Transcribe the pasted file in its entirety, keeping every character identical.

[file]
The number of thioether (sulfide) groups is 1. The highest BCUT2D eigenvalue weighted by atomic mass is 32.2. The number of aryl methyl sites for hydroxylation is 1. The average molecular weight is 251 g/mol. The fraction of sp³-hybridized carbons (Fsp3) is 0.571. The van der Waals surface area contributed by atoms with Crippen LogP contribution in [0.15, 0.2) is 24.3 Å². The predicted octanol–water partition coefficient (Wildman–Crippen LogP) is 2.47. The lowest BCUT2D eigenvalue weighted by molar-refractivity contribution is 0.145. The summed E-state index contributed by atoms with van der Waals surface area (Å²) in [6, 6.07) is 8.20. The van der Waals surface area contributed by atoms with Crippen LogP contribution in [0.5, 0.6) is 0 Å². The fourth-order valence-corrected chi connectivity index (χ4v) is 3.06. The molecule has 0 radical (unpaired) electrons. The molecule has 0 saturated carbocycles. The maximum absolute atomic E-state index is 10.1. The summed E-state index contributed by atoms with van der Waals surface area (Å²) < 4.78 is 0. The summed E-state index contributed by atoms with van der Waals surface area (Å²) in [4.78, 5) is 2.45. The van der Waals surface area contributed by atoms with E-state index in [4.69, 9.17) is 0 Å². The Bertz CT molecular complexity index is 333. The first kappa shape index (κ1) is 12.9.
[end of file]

The number of thioether (sulfide) groups is 1. The highest BCUT2D eigenvalue weighted by atomic mass is 32.2. The number of aryl methyl sites for hydroxylation is 1. The average molecular weight is 251 g/mol. The fraction of sp³-hybridized carbons (Fsp3) is 0.571. The van der Waals surface area contributed by atoms with Crippen LogP contribution in [0.15, 0.2) is 24.3 Å². The predicted octanol–water partition coefficient (Wildman–Crippen LogP) is 2.47. The lowest BCUT2D eigenvalue weighted by molar-refractivity contribution is 0.145. The summed E-state index contributed by atoms with van der Waals surface area (Å²) in [6, 6.07) is 8.20. The van der Waals surface area contributed by atoms with Crippen LogP contribution in [0.5, 0.6) is 0 Å². The fourth-order valence-corrected chi connectivity index (χ4v) is 3.06. The molecule has 0 radical (unpaired) electrons. The molecule has 0 saturated carbocycles. The maximum absolute atomic E-state index is 10.1. The summed E-state index contributed by atoms with van der Waals surface area (Å²) < 4.78 is 0. The summed E-state index contributed by atoms with van der Waals surface area (Å²) in [4.78, 5) is 2.45. The van der Waals surface area contributed by atoms with E-state index in [4.69, 9.17) is 0 Å². The Bertz CT molecular complexity index is 333. The first kappa shape index (κ1) is 12.9.